Only at the end of the Civil War does Bon finally realize that Sutpen will never acknowledge him. He then sets in motion his plan to marry Judith, his half sister. His reasoning is probably that Sutpen will then be forced to acknowledge him in order to prevent the marriage. However, Charles underestimates the romantic and impulsive nature of his brother Harry.
In the two brothers, the Sutpen and Coldfield traits are again emphasized. It now becomes clearer that Henry possesses the weak, romantic Coldfield traits and Bon possesses the Sutpen traits. For example, Bon's insistence and firm determination to carry out his plans are qualities which mark him as a Sutpen. And whereas these factors in Sutpen enabled him to create Sutpen's Hundred, these same qualities in his son Charles are the main factors causing the design to collapse.
Since Sutpen can save the design only by acknowledging Bon as his son, an acknowledgment which he refuses, the resolution now must depend on Henry, who possesses the romantic Coldfield temperament, integrity, and conscience. It is nevertheless Henry's duty to effect the resolution to the situation.
It now becomes clear why Faulkner devoted so much of this chapter to the Henry-Charles relationship at the university. Henry met and formed a strong allegiance to Bon at the university. We can now return to the Christmas scene in the library when Sutpen revealed something to Henry which caused Henry to repudiate his father — a repudiation which foreshadows the complete destruction of the Sutpen design. Faulkner offers only suggestions through Shreve as to what transpired between father and son that could cause Henry to make so dramatic a gesture. Thus we, like Shreve, must recreate the scene and offer motives. First, had Sutpen merely revealed that Bon was Henry's brother, Henry would have accepted this information gladly since he has already formed such a strong love for Bon and has already told Bon that he would like to have an older brother just like Bon. Therefore, Sutpen must have revealed not only that Bon is Henry and Judith's brother, but that Bon has known it all along and has been deceiving and using Henry for his own personal gain and revenge. Consequently, Henry had to repudiate this accusation, go with Bon, and see if deceit and revenge were Bon's main purposes.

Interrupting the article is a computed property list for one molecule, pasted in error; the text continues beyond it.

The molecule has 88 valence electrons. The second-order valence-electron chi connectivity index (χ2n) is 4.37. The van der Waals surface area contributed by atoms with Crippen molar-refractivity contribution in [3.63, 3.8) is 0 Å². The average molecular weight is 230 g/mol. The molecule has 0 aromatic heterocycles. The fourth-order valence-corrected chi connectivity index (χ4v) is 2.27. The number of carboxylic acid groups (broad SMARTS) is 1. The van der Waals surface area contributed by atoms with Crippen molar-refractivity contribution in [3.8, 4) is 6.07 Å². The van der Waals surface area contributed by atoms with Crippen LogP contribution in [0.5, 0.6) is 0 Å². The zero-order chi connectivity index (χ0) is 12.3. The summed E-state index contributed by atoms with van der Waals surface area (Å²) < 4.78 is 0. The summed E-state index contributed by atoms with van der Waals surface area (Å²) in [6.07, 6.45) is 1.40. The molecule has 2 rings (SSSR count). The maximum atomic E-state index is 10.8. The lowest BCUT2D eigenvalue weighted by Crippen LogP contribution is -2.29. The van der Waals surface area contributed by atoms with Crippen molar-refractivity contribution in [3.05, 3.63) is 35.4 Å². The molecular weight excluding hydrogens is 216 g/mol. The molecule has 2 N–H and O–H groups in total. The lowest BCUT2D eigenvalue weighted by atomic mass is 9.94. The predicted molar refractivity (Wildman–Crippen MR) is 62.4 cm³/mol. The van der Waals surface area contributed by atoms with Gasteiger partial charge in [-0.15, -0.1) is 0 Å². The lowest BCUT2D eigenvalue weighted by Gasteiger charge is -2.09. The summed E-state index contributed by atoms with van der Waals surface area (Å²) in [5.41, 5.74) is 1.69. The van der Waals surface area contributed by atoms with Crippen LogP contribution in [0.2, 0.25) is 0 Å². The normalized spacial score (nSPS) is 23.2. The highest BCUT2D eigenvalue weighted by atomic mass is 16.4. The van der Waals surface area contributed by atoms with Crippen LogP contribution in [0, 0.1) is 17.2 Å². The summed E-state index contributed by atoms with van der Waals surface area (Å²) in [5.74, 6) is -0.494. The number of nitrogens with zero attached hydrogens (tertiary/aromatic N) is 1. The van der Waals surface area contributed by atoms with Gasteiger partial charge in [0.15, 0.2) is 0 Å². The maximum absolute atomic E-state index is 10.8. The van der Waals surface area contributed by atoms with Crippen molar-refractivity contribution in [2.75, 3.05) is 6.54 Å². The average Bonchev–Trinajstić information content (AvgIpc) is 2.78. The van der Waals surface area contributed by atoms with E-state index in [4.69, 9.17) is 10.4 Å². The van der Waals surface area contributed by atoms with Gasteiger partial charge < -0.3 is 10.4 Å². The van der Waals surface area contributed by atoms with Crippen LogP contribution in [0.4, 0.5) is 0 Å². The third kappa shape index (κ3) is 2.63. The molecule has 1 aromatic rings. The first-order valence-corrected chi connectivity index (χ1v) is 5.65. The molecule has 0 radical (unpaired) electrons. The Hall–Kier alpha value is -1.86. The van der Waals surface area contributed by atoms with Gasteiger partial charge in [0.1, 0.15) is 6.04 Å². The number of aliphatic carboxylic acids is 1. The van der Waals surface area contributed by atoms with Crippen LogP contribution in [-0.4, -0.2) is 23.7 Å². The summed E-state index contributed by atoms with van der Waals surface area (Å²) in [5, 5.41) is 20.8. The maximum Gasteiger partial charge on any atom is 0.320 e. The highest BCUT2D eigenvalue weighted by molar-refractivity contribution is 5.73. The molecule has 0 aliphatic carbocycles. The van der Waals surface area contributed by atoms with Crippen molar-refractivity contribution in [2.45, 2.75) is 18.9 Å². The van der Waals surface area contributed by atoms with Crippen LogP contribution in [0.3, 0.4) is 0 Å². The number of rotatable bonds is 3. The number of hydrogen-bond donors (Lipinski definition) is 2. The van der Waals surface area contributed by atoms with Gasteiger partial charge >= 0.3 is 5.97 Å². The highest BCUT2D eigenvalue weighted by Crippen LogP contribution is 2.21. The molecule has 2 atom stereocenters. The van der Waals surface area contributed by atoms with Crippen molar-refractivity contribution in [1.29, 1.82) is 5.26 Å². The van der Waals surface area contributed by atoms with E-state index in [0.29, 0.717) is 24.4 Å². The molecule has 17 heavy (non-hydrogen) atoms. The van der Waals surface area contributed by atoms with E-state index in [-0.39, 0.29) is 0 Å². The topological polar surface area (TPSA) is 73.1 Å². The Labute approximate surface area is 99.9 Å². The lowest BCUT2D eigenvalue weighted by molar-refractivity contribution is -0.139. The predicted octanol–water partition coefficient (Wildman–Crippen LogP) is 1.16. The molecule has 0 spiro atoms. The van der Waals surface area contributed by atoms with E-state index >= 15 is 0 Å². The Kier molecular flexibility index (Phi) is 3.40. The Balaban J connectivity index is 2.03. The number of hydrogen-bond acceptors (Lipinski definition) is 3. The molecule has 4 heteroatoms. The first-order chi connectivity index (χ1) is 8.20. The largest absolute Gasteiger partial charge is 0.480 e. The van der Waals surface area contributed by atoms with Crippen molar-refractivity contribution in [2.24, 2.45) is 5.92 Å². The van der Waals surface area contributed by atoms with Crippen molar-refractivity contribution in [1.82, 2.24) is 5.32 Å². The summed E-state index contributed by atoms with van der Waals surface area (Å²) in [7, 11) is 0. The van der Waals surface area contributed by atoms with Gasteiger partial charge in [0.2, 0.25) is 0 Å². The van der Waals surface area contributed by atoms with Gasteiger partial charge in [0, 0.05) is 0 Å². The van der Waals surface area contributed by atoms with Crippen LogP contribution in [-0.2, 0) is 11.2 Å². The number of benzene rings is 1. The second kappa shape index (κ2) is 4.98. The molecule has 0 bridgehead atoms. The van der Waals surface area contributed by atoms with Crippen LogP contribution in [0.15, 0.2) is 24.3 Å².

Thus for four years Henry could neither deny Charles nor allow him to proceed with his plan to marry Judith. Henry becomes convinced that Bon's purpose is not just revenge when Bon, now an officer, risks his life to rescue his brother Henry, who lies wounded on the battlefield. This view, therefore, clears up some confusing matters earlier in the novel when Mr. Compson maintained that it was Bon who was wounded and Henry who saved Bon so that he could later kill Bon. Now it becomes more plausible that it was Bon who saved Henry, and even though this discovery is made by Shreve, who could not actually be certain, yet in a short scene it is verified by the omniscient author.
Ultimately, Henry's acceptance of incest is in one way equated with the defeat and doom of the South. But when he learns of Bon's Negro blood, this rapidly changes the relationship and presents the climax of the novel. Even though Henry is able to acknowledge Bon as his brother, he cannot allow Bon to become his brother-in-law. Thus, Henry is forced to kill his brother after acknowledging him. Consequently, Faulkner's condemnation of the mores of the South lies in Henry's accepting such a horrible thing as incest while being unable to accept a man with one-sixteenth Negro blood as his sister's husband.